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July 2, 2015
NASA’s Jet Propulsion Laboratory and Microsoft have entered an agreement to develop Sidekick, a new project to bring virtual reality technology to the International Space Station. As part of the project, several pairs of HoloLens devices will be shipped to astronauts to use.
The goal of this initiative, the agency states, is to enable station crews with assistance when needed. By having extra help, ISS crews could increase efficiency.
The project has two modes of operation: Remote Expert Mode and Procedure Mode. With Remote Expert Mode, users leverage Skype to allow a ground operator to see what the crew sees, provide guidance and draw annotations. Procedure Mode uses holographic illustrations on top of the real environment to assist various tasks.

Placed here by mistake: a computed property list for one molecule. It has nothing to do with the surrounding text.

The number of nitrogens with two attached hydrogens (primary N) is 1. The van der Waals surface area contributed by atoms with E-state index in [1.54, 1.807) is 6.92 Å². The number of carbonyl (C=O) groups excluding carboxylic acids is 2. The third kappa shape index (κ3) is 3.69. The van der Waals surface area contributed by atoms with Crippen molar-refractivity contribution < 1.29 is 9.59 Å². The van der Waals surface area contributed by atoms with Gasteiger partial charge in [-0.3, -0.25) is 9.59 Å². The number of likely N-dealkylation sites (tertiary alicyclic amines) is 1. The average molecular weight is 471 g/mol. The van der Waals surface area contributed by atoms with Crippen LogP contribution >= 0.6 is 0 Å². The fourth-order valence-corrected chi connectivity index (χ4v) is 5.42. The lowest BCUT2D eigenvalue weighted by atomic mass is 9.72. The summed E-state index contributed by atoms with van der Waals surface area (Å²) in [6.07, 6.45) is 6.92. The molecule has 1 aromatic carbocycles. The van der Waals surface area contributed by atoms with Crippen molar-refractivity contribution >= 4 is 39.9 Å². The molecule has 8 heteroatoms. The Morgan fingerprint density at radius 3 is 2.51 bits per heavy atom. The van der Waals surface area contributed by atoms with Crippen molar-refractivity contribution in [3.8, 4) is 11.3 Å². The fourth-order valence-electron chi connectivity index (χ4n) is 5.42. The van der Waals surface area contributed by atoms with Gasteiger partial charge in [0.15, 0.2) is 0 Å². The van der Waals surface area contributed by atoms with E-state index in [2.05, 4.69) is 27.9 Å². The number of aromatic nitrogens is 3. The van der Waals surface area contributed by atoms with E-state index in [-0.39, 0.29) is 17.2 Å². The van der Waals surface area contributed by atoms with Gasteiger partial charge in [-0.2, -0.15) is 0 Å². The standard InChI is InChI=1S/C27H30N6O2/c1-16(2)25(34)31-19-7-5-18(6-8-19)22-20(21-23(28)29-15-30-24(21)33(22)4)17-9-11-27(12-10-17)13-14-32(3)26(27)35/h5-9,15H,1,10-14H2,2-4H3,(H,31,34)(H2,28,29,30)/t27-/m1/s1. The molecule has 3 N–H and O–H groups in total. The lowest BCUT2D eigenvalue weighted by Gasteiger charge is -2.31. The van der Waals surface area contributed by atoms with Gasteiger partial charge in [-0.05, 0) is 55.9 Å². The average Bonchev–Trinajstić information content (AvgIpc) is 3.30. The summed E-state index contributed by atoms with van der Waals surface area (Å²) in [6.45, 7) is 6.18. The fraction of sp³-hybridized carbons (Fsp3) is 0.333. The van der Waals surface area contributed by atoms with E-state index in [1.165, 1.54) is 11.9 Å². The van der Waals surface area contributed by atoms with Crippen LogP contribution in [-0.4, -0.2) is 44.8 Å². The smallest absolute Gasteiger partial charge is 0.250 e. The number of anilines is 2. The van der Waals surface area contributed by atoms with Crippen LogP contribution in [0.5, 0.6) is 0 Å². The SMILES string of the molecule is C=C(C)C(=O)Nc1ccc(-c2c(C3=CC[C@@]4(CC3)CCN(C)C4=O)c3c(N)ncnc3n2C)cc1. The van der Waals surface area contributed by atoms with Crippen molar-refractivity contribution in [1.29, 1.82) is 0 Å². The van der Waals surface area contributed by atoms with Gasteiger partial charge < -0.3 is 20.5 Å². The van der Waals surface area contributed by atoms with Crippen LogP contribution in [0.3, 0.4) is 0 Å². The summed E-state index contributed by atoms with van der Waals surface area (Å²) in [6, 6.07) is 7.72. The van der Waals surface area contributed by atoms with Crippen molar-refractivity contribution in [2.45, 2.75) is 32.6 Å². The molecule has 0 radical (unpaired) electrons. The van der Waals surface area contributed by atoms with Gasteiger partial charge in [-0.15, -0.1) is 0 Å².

Once the HoloLens reach the ISS, crew members will test the software and hardware in a standalone mode.
“HoloLens and other virtual and mixed reality devices are cutting edge technologies that could help drive future exploration and provide new capabilities to the men and women conducting critical science on the International Space Station,” said Sam Scimemi, director of the ISS program at NASA Headquarters in Washington. “This new technology could also empower future explorers requiring greater autonomy on the journey to Mars.”
Sidekick will also be used during NASA Extreme Environment Mission Operations, where scientists will be living in an undersea research station for two weeks to collect data.
Below you’ll find a video of the hardware being tested:
For more information, visit NASA.
Sources: Press materials received from the company and additional information gleaned from the company’s website.
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